The following information may help to address your question:
What is trisomy 13?
is a type of chromosome disorder
characterized by having 3 copies of chromosome
13 in cells
of the body, instead of the usual 2 copies. In some affected people, only a portion of cells contains the extra chromosome 13 (called mosaic
trisomy 13), whereas other cells contain the normal chromosome pair.
Trisomy 13 causes severe intellectual disability
and many physical abnormalities, such as congenital heart defects
; brain or spinal cord abnormalities; very small or poorly developed eyes (microphthalmia); extra fingers or toes; cleft lip with or without cleft palate
; and weak muscle tone (hypotonia
). Most cases are not inherited
and result from a random error during the formation of eggs or sperm in healthy parents.
Due to various life-threatening medical problems, many infants with trisomy 13 do not survive past the first days or weeks of life.
Last updated: 3/17/2016
What are the signs and symptoms of trisomy 13?
Trisomy 13 is associated with severe intellectual disability and physical abnormalities in many parts of the body. People with this condition often have congenital heart defects
, brain or spinal cord abnormalities, very small or poorly developed eyes (microphthalmia), extra fingers and/or toes (polydactyly
), cleft lip or palate
, and decreased muscle tone (hypotonia).
Many infants with trisomy 13 fail to grow and gain weight at the expected rate (failure to thrive); have severe feeding difficulties; and episodes in which there is temporary cessation of spontaneous breathing (apnea).
Other features or trisomy 13 may include:
Last updated: 9/3/2015
What are the genetic changes related to trisomy 13?
Most cases of trisomy 13 result from having three copies of chromosome 13
in each cell in the body instead of the usual two copies. The extra genetic material
disrupts the normal course of development, causing the characteristic features of trisomy 13.
Trisomy 13 can also occur when part of chromosome 13 becomes attached (translocated) to another chromosome during the formation of reproductive cells (eggs and sperm) or very early in fetal development. Affected people have two normal copies of chromosome 13, plus an extra copy of chromosome 13 attached to another chromosome. In rare cases, only part of chromosome 13 is present in three copies. The physical signs and symptoms in these cases may be different than those found in full trisomy 13.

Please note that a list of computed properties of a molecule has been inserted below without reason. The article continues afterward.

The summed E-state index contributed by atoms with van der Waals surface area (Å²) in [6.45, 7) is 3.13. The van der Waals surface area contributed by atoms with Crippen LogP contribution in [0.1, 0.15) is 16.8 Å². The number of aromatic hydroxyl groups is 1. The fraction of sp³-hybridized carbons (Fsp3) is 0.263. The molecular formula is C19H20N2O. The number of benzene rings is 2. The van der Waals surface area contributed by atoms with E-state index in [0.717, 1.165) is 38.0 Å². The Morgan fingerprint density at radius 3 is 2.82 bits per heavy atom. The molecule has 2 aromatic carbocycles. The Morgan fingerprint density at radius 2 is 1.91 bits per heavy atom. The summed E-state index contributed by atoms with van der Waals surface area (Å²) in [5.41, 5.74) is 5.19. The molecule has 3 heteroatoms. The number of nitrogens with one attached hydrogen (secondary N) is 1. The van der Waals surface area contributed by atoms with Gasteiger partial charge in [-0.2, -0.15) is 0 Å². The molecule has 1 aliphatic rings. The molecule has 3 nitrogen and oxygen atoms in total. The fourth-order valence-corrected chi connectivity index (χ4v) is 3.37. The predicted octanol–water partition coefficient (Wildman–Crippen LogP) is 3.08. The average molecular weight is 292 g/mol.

A small percentage of people with trisomy 13 have an extra copy of chromosome 13 in only some of the body's cells. In these people, the condition is called mosaic trisomy 13. The severity of mosaic trisomy 13 depends on the type and number of cells that have the extra chromosome. The physical features of mosaic trisomy 13 are often milder than those of full trisomy 13.
Last updated: 1/20/2015
How might trisomy 13 be treated?
Treatment for trisomy 13 depends on the affected person's signs and symptoms, and is generally symptomatic and supportive.
Surgeries are generally withheld for the first few months of life because of the high mortality rate associated with trisomy 13. Parents and medical personnel must carefully weigh decisions about extraordinary life-prolonging measures against the severity of the neurological and physical defects that are present and the likelihood of post-surgical recovery or prolonged survival.
Last updated: 9/3/2015
What is the long-term outlook for people with trisomy 13?
Trisomy 13 involves multiple abnormalities, many of which are life-threatening. More than 80% of children with trisomy 13 do not survive past the first month of life. For those that do survive, complications are common and may include:
- Breathing difficulty or lack of breathing (apnea)
- Feeding problems
- Heart failure
- Vision problems
People with trisomy 13 who survive infancy have severe intellectual disability and developmental delays, and are at increased risk for cancers.
Last updated: 9/3/2015
Where can I learn more about living with trisomy 13?
Information and supportive resources for trisomy 13 can be obtained from the organizations supporting this disease. Click on the "Organizations" link on our information page on trisomy 13
to view supporting organizations and contact information.
Last updated: 12/23/2016
We hope this information is helpful. We strongly recommend you discuss this information with your doctor. If you still have questions, please
GARD Information Specialist
Please see our Disclaimer.